Seventh grade English teacher here. I was looking for some extra reading to follow up a class read of Treasure Island. Although some of my students would have difficulty with the language in The Wreckers, I know many of them would love it. I was intrigued with the way Lawrence cast suspicion on all the characters so I didn't know who was trustworthy and who intended evil. In fact, I almost sneaked a peak at the end of the book because I was ao anxious to find out how the story ended. I'm planning to add this title to my classroom library.
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5 of 5 people found the following review helpful A Kid's Review on July 18, 2006
Format: Paperback
If you saw your rescuers drown a fellow sailor, would you trust them? That is exactly what John Spencer, a survivor of a mysterious shipwreck, wonders in the book 'The Wreckers'. As John enters the world of treachery, he finds that things aren't always what they seem. First of all, his true rescuer, Simon Mawgan, makes suspicious outings whenever a ship might be wrecked. This happens in many other homes in Pendennis, people getting ready for a shipwreck, getting ready to kill the survivors and plunder the ship. While he tries to solve the mystery of the mastermind behind all this, he also has the complication of finding his father. Will this determined fourteen-year-old defeat the wreckers, or will they defeat him?

Lawrence has written a remarkable tale that fascinates readers of all kinds and leaves you with characters hard to forget. It's treachery and justice make it exciting. 'The Wreckers' is an amazing story filled with mystery galore. This book is an adventure story packed with action and suspense, leaving you wanting for more.

~AD

*The two other books in the trilogy can't compare to this one. It leaves the other two FAR behind.
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5 of 5 people found the following review helpful A Kid's Review on March 30, 2006
Format: Paperback
From sharp, rocky cliffs, to misleading lanterns, to a legless man, The Wreckers by Iain Lawrence is an exciting, heart stopping novel about trust and survival. John Spencer, his father, and his father's ship, The Isle of Skye, have wrecked on an un-mapped, mysterious island by supposedly misleading lanterns. While being hunted by vicious wreckers (who killed off the remains of his crew), John is on a quest to find his father who's being held captive by the legless man.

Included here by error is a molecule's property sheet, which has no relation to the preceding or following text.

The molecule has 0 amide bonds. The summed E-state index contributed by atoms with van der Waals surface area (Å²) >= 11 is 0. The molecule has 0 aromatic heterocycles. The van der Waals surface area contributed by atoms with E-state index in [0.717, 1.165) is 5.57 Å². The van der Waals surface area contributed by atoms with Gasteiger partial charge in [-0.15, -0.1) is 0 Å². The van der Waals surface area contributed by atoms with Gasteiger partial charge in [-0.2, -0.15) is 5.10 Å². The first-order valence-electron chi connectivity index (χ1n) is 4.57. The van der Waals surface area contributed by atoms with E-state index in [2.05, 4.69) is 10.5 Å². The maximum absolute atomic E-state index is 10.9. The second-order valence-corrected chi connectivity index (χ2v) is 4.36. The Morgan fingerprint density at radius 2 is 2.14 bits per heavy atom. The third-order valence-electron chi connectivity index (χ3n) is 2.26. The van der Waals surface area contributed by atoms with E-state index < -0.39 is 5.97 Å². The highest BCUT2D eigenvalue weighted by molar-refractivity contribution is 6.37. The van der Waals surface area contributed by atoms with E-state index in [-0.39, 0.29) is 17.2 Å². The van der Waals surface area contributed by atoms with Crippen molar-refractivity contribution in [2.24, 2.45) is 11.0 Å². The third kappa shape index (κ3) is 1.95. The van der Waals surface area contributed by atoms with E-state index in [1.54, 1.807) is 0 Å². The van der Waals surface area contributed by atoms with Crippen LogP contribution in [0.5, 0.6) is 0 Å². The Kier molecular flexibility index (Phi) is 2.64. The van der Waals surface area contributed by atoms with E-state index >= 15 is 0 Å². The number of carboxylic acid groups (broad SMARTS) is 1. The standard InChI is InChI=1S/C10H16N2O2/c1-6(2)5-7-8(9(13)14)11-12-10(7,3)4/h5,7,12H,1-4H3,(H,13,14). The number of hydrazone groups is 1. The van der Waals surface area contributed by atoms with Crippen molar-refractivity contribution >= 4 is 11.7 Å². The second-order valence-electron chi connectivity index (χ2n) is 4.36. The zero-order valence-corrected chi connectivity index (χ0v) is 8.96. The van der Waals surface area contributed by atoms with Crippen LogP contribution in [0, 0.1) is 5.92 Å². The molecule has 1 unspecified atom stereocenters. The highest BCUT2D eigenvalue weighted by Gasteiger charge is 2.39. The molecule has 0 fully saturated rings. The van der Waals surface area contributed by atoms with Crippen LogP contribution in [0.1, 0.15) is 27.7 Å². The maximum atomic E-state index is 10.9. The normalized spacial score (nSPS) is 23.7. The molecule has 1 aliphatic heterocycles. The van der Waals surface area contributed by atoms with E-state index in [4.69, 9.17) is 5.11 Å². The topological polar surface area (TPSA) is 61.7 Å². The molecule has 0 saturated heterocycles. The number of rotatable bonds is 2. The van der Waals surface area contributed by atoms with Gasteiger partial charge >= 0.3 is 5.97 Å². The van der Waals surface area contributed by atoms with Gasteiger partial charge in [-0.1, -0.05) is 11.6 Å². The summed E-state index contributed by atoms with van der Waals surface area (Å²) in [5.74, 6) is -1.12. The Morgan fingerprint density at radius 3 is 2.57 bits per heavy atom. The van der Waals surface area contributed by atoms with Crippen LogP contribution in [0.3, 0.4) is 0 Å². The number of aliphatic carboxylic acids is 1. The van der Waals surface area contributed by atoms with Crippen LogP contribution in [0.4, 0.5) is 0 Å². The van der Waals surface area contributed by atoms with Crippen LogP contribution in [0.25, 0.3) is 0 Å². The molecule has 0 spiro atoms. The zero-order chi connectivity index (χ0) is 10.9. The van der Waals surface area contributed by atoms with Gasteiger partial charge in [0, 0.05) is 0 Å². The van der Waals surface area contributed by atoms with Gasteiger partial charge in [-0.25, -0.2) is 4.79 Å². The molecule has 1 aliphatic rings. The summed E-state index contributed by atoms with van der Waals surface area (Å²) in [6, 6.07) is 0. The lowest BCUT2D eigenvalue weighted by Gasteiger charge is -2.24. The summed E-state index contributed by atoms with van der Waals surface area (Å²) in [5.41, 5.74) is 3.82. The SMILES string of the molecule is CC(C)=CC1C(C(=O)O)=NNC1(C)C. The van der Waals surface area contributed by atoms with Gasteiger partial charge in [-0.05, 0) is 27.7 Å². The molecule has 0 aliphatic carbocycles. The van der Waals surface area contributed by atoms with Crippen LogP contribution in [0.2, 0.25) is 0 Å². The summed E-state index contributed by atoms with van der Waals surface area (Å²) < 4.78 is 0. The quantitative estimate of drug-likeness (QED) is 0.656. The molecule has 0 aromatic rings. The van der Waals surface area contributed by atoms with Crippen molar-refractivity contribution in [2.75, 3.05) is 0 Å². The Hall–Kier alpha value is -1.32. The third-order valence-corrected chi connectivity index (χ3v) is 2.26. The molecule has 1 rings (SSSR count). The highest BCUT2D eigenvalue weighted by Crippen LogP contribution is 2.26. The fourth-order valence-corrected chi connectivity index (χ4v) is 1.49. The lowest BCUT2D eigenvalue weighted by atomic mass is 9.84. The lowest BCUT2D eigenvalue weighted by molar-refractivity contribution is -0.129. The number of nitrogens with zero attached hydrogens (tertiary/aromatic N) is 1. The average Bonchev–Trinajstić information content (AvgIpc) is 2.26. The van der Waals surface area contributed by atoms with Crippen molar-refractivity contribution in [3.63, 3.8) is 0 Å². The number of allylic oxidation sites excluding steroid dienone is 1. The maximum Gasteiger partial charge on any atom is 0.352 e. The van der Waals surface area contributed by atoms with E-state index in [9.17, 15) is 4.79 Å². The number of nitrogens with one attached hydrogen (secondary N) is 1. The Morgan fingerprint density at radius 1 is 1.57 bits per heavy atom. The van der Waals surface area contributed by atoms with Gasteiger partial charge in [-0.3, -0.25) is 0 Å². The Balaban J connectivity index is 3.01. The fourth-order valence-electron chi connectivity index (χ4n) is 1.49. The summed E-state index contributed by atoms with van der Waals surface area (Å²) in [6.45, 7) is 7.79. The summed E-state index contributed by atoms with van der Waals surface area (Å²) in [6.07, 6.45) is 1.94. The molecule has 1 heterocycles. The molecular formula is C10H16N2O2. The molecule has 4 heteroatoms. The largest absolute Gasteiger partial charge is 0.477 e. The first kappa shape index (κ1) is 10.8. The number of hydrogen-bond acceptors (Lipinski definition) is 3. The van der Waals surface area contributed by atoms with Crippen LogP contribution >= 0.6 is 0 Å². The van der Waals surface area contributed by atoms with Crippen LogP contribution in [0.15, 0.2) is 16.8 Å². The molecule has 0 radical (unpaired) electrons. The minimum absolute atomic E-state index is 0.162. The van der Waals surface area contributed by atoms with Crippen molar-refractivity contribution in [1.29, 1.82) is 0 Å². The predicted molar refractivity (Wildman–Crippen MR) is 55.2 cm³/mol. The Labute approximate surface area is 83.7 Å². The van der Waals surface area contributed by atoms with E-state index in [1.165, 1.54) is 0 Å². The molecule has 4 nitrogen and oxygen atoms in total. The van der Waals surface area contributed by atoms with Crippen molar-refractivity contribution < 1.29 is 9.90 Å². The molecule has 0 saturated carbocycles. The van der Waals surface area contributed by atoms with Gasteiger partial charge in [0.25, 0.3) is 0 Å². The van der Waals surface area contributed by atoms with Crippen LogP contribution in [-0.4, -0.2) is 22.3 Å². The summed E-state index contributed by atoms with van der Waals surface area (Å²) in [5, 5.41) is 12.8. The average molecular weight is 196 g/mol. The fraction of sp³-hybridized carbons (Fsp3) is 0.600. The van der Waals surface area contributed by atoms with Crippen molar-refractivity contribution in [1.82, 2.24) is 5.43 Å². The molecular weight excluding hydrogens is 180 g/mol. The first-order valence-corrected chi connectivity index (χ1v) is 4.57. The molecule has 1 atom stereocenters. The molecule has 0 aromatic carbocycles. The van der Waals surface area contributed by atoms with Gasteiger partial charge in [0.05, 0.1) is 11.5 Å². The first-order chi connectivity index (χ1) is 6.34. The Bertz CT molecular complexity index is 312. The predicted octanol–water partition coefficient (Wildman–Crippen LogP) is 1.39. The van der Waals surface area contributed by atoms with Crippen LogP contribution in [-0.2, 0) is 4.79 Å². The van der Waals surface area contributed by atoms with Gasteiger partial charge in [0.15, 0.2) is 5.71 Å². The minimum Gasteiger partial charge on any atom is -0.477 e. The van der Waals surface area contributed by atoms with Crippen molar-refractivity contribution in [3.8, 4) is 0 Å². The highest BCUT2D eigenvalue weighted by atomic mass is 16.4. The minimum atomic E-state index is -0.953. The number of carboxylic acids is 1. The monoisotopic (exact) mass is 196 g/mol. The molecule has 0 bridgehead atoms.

Simon Mawgan, a plump, wealthy character with unnatural mood swings who owns the land, and his brave, kind-hearted niece, Mary, take John in to help him survive. John, the main character, a semi-cowardly, suspicious, independent young man, has the ability to solve the mystery of the false beacons, but can he do it? Can use both his brain and his brawn?

Although the plot is a little predictable, it has strong voice and great description, especially when he describes his father's rotting foot. Ages ten and up for violence and shocking images.
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7 of 8 people found the following review helpful By MLPlayfair on September 8, 2001
Format: Paperback
"The Wreckers" is the first of a series of adventure books for "young people." I'm not a member of the "young people" set anymore, but I still found it an enjoyable read. The author sets the mood and sense of place very well. The locale and the action are easy to see in the reader's mind. In fact, the whole story provides excellent fodder for the imagination. But it's NOT pretty. This is some scary stuff. It could have been a little longer to explain things more thoroughly, but I can understand wanting to keep it clipped short to move things along. I suggest that if you buy it for your "young people" you sneak a peek at it yourself!
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4 of 4 people found the following review helpful A Kid's Review on September 27, 2000
Format: Paperback
This was a good book and very action packed. It is about a teenager named John who is on a ship with his father and the crew of the ship. One night, in a really hectic storm, the captain lost track of direction and didn't know where to go. Suddenly they saw a light meaning it was a harbor and was o.k. to dock their ship. Unfortunately it was not a harbor, but a rock-laden shore. It was too late to turn back, and the boat was torn apart on the rocks. When John woke up he was on a sandy shore. He saw some men walk past him to another survivor in the water. Then, instead of helping that man, they dunk his head in the water and drowned him. John starts to now wonder if the wreck was really an accident. To find out, read this great book by Iain Lawrence, The Wreckers.